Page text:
Top News
Check latest news Read →

Aqeel Karim Dhedhi – optimistic about the economy

  • Posted On: 10th June 2013
  • By:

Aqeel Karim Dhedhi, Chairman AKD Group, is widely acknowledged as one of Pakistan’s leading economic authorities. His innovative investment strategies have led him to become an iconic figure in Pakistan’s capital market. Apart from being a highly respected member of the Karachi Stock Exchange, Dhedhi has gained renown as a committed philanthropist and is active in a large number of social projects, including health services, education, women empowerment, community based assistance and leadership development. He shares his unique insights with Blue Chip, giving a soberly realistic assessment of Pakistan’s economy.

In the midst of bleak economic forecasts and dismal outlooks espoused by several economists, Aqeel Karim Dhedhi stands apart in his optimism regarding the economy, “Tax revenue targets have not been achieved but non-tax revenue targets have been achieved through the petroleum levy which collected Rs115-120 billion. We have been able to equalize so haven’t been any negative effect,” explains Dhedhi.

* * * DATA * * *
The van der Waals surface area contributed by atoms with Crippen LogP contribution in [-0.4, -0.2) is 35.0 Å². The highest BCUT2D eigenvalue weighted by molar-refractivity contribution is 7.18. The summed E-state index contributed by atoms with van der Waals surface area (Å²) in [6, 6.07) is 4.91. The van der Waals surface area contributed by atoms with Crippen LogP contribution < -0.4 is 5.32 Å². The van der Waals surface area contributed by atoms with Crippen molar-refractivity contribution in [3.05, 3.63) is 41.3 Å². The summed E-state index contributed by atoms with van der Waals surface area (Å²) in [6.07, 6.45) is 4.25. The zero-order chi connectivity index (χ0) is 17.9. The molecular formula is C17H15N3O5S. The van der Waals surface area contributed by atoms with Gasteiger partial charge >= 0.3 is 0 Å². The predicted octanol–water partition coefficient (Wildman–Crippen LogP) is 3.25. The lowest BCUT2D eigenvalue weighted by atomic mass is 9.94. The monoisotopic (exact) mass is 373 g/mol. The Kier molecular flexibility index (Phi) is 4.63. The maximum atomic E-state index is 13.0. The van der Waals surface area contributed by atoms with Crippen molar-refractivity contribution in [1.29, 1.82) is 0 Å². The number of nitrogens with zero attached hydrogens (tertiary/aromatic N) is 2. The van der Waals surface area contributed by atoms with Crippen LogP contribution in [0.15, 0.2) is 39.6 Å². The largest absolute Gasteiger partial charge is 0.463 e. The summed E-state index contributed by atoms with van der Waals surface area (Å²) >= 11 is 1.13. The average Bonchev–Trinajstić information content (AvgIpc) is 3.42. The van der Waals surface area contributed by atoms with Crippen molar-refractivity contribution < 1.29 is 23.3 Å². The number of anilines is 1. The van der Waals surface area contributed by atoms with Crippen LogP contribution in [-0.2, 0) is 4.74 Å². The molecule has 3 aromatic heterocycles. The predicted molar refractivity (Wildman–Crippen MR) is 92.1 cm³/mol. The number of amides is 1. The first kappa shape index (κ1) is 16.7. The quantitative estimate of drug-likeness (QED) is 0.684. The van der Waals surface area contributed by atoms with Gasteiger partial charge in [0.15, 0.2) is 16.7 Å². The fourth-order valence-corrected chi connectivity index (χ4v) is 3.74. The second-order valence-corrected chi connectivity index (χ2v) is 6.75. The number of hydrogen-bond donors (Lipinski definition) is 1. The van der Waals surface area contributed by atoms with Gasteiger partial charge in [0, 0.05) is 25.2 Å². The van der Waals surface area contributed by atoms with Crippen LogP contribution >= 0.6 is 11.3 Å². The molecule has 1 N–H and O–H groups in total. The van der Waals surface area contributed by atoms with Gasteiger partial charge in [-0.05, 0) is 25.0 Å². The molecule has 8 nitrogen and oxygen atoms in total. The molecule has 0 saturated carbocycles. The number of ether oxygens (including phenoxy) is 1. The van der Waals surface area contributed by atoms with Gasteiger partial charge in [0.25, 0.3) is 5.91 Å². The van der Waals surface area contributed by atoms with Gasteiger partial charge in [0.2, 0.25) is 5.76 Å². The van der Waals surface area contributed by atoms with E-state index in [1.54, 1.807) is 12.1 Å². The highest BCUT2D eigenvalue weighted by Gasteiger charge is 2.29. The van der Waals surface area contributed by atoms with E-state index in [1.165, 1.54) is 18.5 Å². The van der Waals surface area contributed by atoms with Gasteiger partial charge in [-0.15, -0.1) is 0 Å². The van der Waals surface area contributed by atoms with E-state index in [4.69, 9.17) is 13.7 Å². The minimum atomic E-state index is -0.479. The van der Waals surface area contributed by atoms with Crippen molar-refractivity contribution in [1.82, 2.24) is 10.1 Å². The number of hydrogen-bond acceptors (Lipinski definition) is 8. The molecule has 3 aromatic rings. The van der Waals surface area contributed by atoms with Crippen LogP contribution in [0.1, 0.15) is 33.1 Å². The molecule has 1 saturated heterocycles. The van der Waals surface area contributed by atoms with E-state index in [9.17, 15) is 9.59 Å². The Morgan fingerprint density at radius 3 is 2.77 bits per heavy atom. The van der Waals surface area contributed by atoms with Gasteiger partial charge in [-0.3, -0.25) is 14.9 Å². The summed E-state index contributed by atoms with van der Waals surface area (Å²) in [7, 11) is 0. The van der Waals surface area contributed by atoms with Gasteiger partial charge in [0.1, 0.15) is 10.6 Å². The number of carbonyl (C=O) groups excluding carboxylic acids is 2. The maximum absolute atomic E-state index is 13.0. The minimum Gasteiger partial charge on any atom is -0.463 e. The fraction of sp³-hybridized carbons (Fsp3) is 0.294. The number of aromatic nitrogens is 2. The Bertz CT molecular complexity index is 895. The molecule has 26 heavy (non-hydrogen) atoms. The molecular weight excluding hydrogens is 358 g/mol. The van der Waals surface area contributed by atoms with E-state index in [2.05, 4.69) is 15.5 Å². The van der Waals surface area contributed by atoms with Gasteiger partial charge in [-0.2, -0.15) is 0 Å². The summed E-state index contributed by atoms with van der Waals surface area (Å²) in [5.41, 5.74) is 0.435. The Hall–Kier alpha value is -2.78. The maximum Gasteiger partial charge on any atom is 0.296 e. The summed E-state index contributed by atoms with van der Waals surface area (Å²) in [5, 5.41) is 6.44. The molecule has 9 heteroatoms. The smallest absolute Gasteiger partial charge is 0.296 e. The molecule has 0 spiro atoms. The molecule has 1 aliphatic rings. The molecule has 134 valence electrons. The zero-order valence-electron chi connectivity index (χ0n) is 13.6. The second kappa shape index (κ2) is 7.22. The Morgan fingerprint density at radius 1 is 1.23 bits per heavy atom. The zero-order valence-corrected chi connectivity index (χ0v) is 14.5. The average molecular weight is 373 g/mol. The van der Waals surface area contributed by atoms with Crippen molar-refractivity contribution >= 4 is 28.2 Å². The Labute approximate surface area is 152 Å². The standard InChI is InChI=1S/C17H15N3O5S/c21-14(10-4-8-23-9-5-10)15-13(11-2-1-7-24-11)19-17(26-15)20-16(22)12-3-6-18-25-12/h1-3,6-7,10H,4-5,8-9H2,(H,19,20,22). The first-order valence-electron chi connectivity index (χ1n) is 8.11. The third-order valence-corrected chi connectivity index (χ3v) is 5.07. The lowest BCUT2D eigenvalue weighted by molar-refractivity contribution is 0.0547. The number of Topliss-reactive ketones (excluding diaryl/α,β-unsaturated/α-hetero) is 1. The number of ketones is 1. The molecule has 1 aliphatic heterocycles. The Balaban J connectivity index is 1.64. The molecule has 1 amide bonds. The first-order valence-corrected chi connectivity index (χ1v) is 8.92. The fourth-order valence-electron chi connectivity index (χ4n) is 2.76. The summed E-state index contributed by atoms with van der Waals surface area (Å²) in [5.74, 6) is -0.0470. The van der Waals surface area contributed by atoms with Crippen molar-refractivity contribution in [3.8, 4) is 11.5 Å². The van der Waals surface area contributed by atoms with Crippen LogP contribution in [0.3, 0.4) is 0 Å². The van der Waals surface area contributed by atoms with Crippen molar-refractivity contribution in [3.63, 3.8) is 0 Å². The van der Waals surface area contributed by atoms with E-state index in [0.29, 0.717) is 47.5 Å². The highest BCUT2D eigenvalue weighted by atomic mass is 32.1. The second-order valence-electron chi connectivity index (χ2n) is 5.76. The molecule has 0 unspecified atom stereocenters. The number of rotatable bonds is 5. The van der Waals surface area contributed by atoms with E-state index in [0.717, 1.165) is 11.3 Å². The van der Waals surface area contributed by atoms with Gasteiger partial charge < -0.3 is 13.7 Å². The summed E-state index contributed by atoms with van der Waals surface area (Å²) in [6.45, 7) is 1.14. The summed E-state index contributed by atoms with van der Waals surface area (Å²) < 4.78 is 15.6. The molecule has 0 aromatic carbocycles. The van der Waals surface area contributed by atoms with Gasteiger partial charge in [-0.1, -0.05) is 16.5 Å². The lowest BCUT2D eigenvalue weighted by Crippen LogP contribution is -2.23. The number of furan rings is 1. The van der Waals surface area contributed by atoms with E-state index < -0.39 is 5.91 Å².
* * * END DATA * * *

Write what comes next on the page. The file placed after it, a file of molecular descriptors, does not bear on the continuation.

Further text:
“The trade deficit has not increased as was originally predicted. If you compare it to last year, it is less by about $7 billion. There has not been much burden on the current account because of the IMF package and a decrease in imports,” says Dhedhi.
He praises Pakistan’s finance secretary, Salman Siddique, “our finance secretary is a very capable man who has received a great deal of praise,” says Dhedhi.